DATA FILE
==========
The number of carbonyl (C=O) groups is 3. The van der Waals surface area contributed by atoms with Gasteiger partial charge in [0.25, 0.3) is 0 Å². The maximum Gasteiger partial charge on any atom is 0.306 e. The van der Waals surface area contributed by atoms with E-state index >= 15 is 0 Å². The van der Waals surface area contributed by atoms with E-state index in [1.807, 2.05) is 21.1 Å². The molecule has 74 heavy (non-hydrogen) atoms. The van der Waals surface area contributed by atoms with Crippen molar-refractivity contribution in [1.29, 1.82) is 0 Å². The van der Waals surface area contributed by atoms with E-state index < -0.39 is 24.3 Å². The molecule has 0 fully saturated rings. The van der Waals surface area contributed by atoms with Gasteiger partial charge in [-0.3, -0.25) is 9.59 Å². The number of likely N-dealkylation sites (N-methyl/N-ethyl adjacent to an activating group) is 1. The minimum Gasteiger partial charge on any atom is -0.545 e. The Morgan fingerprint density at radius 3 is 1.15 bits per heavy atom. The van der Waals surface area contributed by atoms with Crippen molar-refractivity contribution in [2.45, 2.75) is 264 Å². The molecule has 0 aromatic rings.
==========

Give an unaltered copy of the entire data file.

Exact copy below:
The number of carbonyl (C=O) groups is 3. The van der Waals surface area contributed by atoms with Gasteiger partial charge in [0.25, 0.3) is 0 Å². The maximum Gasteiger partial charge on any atom is 0.306 e. The van der Waals surface area contributed by atoms with E-state index >= 15 is 0 Å². The van der Waals surface area contributed by atoms with E-state index in [1.807, 2.05) is 21.1 Å². The molecule has 74 heavy (non-hydrogen) atoms. The van der Waals surface area contributed by atoms with Crippen molar-refractivity contribution in [1.29, 1.82) is 0 Å². The van der Waals surface area contributed by atoms with E-state index < -0.39 is 24.3 Å². The molecule has 0 fully saturated rings. The van der Waals surface area contributed by atoms with Gasteiger partial charge in [-0.3, -0.25) is 9.59 Å². The number of likely N-dealkylation sites (N-methyl/N-ethyl adjacent to an activating group) is 1. The minimum Gasteiger partial charge on any atom is -0.545 e. The Morgan fingerprint density at radius 3 is 1.15 bits per heavy atom. The van der Waals surface area contributed by atoms with Crippen molar-refractivity contribution in [2.45, 2.75) is 264 Å². The molecule has 0 aromatic rings.